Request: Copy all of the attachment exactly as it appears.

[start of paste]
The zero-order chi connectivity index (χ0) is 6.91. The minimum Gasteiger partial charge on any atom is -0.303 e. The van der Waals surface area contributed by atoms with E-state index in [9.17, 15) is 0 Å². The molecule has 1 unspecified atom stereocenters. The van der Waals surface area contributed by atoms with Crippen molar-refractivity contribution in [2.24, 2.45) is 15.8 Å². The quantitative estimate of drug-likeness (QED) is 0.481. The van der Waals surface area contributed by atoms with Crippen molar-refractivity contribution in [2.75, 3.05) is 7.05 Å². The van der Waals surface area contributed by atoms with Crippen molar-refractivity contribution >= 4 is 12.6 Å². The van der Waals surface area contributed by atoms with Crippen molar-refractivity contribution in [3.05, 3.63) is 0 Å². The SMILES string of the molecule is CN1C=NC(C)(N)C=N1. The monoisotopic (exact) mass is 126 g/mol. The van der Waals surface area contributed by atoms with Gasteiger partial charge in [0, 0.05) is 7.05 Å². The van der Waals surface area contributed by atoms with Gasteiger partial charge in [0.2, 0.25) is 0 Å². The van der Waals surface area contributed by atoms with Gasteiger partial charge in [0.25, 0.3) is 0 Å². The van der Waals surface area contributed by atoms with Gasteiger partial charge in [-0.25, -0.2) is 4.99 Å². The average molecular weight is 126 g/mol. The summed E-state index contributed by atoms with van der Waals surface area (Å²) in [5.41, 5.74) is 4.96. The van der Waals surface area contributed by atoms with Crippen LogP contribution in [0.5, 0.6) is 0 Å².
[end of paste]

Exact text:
The zero-order chi connectivity index (χ0) is 6.91. The minimum Gasteiger partial charge on any atom is -0.303 e. The van der Waals surface area contributed by atoms with E-state index in [9.17, 15) is 0 Å². The molecule has 1 unspecified atom stereocenters. The van der Waals surface area contributed by atoms with Crippen molar-refractivity contribution in [2.24, 2.45) is 15.8 Å². The quantitative estimate of drug-likeness (QED) is 0.481. The van der Waals surface area contributed by atoms with Crippen molar-refractivity contribution in [2.75, 3.05) is 7.05 Å². The van der Waals surface area contributed by atoms with Crippen molar-refractivity contribution >= 4 is 12.6 Å². The van der Waals surface area contributed by atoms with Crippen molar-refractivity contribution in [3.05, 3.63) is 0 Å². The SMILES string of the molecule is CN1C=NC(C)(N)C=N1. The monoisotopic (exact) mass is 126 g/mol. The van der Waals surface area contributed by atoms with Gasteiger partial charge in [0, 0.05) is 7.05 Å². The van der Waals surface area contributed by atoms with Gasteiger partial charge in [0.2, 0.25) is 0 Å². The van der Waals surface area contributed by atoms with Gasteiger partial charge in [0.25, 0.3) is 0 Å². The van der Waals surface area contributed by atoms with Gasteiger partial charge in [-0.25, -0.2) is 4.99 Å². The average molecular weight is 126 g/mol. The summed E-state index contributed by atoms with van der Waals surface area (Å²) in [5.41, 5.74) is 4.96. The van der Waals surface area contributed by atoms with Crippen LogP contribution in [0.5, 0.6) is 0 Å².